Journalists in Guwahati on Wednesday joined the nation in condemning the gruesome murder of Bangalore-based journalist Gauri Lankesh and demanded a high-level probe into the incident. The Journalists’ Forum of Assam (JFA) in a meeting also reiterated its old demand for a special protection law for the scribes across the country. “Gauri Lankesh’s murder is a yet another attempt to silence the media. It is dangerous for democracy and free voice,” said JFA president Rupam Barua.
JFA secretary Nava Thakuria on the other hand said incidents of threats and physical assault on journalists have been on the rise across the country. “India stands at an awkward position over the journo-murder index in 2017, as we have witnessed the murder of six journalists in the last nine months,” Thakuria, also general secretary of the Guwahati Press Club, said.
Thakuria also pointed out that Assam has witnessed the maximum number of incidents of murder of journalists in the past three decades. “As many as 32 journalists have been killed in Assam, some by militant groups including the ULFA, and some also by different nexus of criminals and unscrupulous politicians and officers. Most alarming is the fact that not a single culprit has been arrested in any of the cases, not to speak of conviction,” he said.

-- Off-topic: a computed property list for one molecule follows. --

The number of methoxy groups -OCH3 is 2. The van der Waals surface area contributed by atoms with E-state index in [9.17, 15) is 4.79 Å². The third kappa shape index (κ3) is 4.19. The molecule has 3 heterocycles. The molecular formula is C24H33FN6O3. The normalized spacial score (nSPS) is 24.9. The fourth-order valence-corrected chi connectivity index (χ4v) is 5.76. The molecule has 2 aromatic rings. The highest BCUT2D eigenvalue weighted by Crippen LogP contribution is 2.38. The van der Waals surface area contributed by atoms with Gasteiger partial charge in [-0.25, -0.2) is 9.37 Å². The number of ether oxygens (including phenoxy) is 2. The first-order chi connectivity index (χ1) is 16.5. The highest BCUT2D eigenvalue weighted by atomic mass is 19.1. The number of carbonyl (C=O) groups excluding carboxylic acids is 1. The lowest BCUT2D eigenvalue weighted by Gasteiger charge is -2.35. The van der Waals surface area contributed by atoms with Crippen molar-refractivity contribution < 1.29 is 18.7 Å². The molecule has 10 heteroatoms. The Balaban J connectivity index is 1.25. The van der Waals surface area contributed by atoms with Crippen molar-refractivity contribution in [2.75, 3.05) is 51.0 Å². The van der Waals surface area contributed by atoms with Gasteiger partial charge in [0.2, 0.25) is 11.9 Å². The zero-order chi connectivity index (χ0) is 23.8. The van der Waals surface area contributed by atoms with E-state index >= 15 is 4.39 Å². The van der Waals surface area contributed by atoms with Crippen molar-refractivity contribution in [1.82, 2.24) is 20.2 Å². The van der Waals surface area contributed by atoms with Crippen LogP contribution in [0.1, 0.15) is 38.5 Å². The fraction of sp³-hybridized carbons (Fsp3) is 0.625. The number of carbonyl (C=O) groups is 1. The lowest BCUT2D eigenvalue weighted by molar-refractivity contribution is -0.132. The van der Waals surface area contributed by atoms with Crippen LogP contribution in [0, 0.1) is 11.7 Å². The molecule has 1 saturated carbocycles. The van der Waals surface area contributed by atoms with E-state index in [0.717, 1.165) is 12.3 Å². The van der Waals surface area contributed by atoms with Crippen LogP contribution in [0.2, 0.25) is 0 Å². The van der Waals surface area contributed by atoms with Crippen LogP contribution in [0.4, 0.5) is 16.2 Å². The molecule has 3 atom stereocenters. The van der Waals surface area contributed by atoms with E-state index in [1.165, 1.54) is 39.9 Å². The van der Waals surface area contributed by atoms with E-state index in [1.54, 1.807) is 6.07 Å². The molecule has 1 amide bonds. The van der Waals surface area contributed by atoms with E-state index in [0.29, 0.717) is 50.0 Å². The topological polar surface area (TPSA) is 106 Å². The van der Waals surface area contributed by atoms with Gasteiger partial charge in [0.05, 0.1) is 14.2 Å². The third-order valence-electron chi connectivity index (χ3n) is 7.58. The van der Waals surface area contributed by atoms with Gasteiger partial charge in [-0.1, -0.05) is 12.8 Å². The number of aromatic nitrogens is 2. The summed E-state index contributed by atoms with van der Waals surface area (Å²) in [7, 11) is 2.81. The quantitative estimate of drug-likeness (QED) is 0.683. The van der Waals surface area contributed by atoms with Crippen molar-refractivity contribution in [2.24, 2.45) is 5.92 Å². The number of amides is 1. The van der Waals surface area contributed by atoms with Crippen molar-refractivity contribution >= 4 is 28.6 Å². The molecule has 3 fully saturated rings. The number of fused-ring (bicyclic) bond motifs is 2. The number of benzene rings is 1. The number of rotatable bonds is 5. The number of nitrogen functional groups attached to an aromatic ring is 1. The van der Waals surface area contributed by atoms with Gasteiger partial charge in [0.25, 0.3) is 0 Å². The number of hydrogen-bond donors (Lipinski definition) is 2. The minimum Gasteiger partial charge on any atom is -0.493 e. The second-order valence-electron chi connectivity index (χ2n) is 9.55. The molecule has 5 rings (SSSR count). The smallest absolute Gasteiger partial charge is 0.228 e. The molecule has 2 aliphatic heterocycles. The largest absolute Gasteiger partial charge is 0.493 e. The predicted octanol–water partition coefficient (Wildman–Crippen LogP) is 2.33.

While Punarmal Agarwal, a district correspondent of The Assam Tribune was gunned down by suspected ULFA militants in Nagaon district way back in 1987, Kamala Saikia was abducted and killed by the ULFA in Sivasagar in 1991. At least two editors, Praga Kumar Das of Asomiya Pratidin and Anil Mazumdar of Aji – both Assamese dailies from Guwahati – were killed in May 1996 and March 2009 respectively.
“In several cases, the suspected killers were identified. But the investigating agencies later failed to pin them down and take the cases to their conclusion,” Prakash Mahanta, convenor of Journalists’ Action Committee (JAC) said. He mentioned specifically the murder of Parag Kumar Das, executive editor of Asomiya Pratidin, the highest-circulated Assamese daily, who was shot in broad daylight in Guwahati on May 16, 1996, while coming out of a school after picking up his minor son.
“Though the CBI carried out a long probe into the Parag Das murder, it ultimately failed to pin down the culprits, with the district and sessions court in Guwahati in July 2009 acquitting the main accused,” Mahanta pointed out.
Manipur has witnessed the killing of at least three journalists since the first incident of 1999 when Lalruhlu, editor of Shan, a Hmar language newspaper, was gunned down near Imphal. While Yambem Meghajit Singh, a Imphal-based TV journalist was killed by armed militants in October 2002, Dwijamani Thangjam, a Doordarshan news stringer, was killed in a police firing while covering mob violence in December 2012.